Crayfish, sold as rock lobster, is exported to the USA. Although tourism makes only a small impression on the islanders' traditional lifestyle, it contributes significantly to their income.

As more travel writers discover Stewart Island, it may soon cease to be the South Pacific's best-kept secret. Visitors to Stewart Island leave their cars at Bluff or Invercargill airport.

There are only twenty kilometres of road on the island, and walking is the best way to explore. Halfmoon Bay (Oban) is now the only village, with a couple of shops, a hotel, a motel or two, a museum, and a NZ Forest Service information centre.

The first sightseers arrived on Stewart Island in the eighteen-seventies and the locals have been doing their gentle best to show off their island to advantage ever since.

There is a minibus tour designed to suit the day-tripper. For those who linger, there are water excursion to Port Adventure and up Paterson Inlet. This main feature of the inlet is the now uninhabited Ulva Island, a protected paradise for plants and birds.

This description fits much of Stewart Island. In places the birdsong can be deafening. Kakas clatter in the tall trees. Webs snuffle in the scub.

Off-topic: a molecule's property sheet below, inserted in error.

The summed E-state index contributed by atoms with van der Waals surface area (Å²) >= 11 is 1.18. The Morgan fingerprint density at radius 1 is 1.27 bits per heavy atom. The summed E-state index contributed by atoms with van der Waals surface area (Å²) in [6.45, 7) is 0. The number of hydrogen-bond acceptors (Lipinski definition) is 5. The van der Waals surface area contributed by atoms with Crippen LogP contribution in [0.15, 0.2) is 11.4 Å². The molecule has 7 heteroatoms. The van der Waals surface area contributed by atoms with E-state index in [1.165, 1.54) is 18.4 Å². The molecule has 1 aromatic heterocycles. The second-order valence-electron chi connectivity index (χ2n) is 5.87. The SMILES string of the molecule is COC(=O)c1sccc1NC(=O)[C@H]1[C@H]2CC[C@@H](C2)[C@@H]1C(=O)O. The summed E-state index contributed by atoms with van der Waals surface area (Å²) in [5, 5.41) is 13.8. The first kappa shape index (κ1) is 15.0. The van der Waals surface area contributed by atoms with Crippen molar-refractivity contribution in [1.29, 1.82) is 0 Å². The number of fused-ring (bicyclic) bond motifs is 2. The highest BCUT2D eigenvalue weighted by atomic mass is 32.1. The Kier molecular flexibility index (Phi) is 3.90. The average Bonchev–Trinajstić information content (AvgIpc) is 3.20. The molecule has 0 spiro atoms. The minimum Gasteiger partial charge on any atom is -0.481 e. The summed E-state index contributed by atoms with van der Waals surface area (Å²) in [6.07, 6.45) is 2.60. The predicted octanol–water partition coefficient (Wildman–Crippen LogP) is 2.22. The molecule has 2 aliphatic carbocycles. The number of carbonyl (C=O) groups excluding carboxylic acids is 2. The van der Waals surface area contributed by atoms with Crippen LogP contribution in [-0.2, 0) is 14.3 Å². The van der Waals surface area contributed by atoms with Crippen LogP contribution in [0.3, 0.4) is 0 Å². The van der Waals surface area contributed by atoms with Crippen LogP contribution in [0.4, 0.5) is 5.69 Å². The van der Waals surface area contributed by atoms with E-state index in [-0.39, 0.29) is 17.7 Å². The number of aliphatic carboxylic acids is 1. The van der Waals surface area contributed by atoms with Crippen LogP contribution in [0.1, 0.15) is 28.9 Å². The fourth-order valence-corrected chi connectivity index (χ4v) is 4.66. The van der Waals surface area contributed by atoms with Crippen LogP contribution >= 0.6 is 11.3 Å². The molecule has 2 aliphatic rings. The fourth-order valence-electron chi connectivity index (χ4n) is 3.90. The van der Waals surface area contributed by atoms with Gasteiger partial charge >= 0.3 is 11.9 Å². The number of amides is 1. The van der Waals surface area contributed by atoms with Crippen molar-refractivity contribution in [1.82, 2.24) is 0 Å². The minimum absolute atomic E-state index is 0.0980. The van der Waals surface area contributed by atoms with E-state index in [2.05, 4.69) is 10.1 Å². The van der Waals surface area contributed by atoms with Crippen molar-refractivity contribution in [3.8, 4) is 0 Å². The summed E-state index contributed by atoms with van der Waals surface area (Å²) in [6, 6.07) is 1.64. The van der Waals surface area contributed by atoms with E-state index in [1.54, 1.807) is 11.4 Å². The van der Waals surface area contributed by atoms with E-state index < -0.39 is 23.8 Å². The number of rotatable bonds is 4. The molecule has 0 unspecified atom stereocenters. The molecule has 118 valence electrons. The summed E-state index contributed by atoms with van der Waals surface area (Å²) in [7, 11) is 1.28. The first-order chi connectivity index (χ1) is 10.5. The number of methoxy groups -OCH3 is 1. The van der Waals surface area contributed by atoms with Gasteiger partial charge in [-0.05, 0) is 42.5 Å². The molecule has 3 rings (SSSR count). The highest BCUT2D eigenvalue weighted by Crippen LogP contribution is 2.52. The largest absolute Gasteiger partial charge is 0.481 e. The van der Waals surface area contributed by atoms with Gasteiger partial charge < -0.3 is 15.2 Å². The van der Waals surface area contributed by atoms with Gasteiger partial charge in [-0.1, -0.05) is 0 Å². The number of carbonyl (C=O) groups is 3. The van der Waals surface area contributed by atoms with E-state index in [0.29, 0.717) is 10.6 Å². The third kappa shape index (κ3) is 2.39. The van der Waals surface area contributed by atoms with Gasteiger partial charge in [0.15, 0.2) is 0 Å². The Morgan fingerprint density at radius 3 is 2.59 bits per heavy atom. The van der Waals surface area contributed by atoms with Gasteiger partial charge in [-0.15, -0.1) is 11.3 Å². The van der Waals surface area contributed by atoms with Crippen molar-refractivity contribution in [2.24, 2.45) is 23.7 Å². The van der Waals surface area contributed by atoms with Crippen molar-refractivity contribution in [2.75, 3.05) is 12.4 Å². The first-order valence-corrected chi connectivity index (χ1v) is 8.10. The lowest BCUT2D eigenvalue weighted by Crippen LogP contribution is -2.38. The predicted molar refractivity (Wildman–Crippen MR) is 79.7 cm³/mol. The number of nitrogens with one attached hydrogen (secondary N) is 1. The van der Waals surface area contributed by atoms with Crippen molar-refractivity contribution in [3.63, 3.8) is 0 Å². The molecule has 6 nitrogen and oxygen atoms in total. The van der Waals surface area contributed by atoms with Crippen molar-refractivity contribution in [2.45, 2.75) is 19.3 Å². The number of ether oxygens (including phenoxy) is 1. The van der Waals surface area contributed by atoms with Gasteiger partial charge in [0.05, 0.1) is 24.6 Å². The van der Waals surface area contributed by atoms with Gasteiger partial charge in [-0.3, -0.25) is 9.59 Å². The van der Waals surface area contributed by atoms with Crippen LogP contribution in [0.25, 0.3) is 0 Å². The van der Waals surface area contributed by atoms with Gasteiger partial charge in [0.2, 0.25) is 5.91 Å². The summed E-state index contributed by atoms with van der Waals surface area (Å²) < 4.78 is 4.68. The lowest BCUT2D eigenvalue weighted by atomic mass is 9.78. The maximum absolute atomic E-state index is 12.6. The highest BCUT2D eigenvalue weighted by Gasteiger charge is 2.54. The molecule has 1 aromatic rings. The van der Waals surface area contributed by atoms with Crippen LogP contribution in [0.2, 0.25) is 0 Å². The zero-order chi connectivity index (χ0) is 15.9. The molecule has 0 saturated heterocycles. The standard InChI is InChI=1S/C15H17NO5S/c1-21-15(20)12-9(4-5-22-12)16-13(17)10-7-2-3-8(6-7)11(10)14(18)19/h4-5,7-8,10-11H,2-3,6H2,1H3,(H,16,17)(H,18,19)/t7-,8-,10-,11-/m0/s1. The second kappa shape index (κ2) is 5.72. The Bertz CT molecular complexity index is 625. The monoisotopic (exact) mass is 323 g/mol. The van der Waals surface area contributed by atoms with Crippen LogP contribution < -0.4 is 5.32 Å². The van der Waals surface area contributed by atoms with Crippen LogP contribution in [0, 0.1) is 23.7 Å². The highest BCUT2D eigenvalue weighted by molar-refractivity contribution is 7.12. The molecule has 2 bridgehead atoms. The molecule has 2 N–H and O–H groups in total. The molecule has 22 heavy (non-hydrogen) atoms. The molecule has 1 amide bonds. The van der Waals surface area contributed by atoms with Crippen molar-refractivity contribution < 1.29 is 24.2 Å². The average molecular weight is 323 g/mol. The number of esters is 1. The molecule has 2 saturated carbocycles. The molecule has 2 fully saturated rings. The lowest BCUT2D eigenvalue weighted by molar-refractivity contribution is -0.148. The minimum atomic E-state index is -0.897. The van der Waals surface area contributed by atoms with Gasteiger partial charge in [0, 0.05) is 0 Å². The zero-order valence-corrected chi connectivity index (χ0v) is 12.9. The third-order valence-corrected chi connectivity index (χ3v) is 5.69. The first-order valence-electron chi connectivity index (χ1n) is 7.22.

Even the kiwis are noisy, and not just at night. Parakeets flash out by the score. Kererus, New Zealand's large native wood pigeons, rise in squeaky flocks. Shags work the shore, penguins potter, albatrosses lift on the wind, and mollyhawks wing over the waves.

The walker wins a sense of what mainland New Zealand must have been when European voyagers first dropped' anchor in its harbours.

For those who wish to explore on foot, Stewart Island has some of New Zealand's finest marine and woodland walks, with haunting relics of past human occupation along the way.

No more than three per cent of the island remains in private hands. The rest is protected wilderness. Tracks range from well-established rough, from easy to risky, and advice should be taken.

The NZ Forest Service has an extensive high-summer program of guided tramps and cruises. Longer expeditions may also be undertaken using Forest Service huts.

Any route may lead visitors to rejoice, with early New Zealand naturalist H. Guthrie-Smith, in 'blown sands, clean seas, Heavens's vault above, and space illimitable ... ' They may also be grateful for that twenty-five kilometres of water Captain Cook failed to detect between the South Island and Stewart.

The guardian waves of Foveaux Strait have done their work well. More so than most of the world's island paradises, Stewart Island remains a reverberant poem of a place.